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Chicken Ramen

Ramen has a rap about it being a cheap as dirt staple of starving students.  While absolutely true, it makes a very tasty base for more upscale dinners.  I like poaching an egg or two in the broth.  I put a daub of sambal in mine.You could leave the egg in the simmering broth long enough to get beyond the runny yolk phase but that is not something I would do.  The yolk adds a richness to the broth that is hard to beat.

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Fried Rice

Fried rice is one of the easiest things, but be sure to use older rice that has dried out some.  This lunch was the happy result of finding a baggie of rice in the back of freezer beyond during an exploration this morning.  I also used up a single link of garlic pepper sausage left over from a breakfast a few days past.  Saute the sausage or ham or whatever in sesame oil, add the peas and carrots and chopped green onions and sweat those for a few minutes, add the rice and warm that up.  Lastly stir in some oyster sauce and a little soy sauce.  I usually add in some scrambled egg but this time I didn’t.The chicken was dredged in flour, fried, and set aside.  It has a sauce of honey, garlic, ginger, chili paste, and soy sauce that was simmered to warm and reduce.  Add the chicken to it and toss to coat.  The green beans were steamed and chilled, then re-warmed in a pan with garlic and sesame oil.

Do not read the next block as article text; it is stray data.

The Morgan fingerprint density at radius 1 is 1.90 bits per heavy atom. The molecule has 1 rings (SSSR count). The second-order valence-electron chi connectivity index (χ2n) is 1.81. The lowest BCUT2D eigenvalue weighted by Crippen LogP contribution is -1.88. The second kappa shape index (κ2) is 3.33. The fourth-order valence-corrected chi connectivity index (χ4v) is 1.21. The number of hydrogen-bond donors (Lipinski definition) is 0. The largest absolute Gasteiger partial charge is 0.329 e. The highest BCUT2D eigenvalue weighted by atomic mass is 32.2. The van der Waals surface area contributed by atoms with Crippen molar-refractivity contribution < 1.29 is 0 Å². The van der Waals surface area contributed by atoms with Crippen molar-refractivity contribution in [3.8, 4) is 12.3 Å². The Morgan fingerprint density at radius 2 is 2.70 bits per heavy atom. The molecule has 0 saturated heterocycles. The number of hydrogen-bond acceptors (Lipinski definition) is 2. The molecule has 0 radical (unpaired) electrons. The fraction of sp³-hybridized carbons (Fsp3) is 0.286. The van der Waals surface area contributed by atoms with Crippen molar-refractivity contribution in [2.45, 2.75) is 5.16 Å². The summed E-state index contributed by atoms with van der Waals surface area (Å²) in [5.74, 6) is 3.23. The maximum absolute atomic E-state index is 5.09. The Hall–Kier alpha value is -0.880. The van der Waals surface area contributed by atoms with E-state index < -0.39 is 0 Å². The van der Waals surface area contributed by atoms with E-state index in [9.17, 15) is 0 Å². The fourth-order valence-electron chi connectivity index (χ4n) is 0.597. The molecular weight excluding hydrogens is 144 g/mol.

Pan Biscuits and Chicken Gravy

 

This was a cross between biscuits and gravy and chicken pot pie.  I went with this recipe for the biscuits.  I’ve made it before but this time I used an 8×8 inch glass pan.  I should have stayed with my larger hotel pan because the biscuits took way longer to bake than the recipe indicated.  After I took the pic I tried to plate some biscuits for the dinner but they were not yet done, I had to give them 10 more minutes past the 25 I had set the timer for and they were still not quite right.

The chicken was leftover from the “Winner, Winner..” post the other day, and the gravy was just a simple white sauce with powdered mustard, a few ounces of Parmesan, plus the remaining chicken gravy.  I steamed some more veggies to add to it.  I was hungry when I put the biscuits into the oven and ravenous by the time they were finally done.

Multi-Pot Recipes: Cooking In Two Layers, Shredded BBQ Chicken and Mashed Potatoes

I’ve been using my multi-pot electric pressure cooker a lot. I’ve been making my standard pressure cooker recipes, including a delicious pot roast  (recipe here – although I’ve been using  whiskey instead of wine and really liking the flavor)

My multi-pot came with both a steamer tray and a steam basket. The former is so you can steam instead of boil your food and the latter so  you can cook two items at once. On a busy day, I may not cook fancy, but with a pressure cooker  you can put together a quick flavorful meal in a few minutes.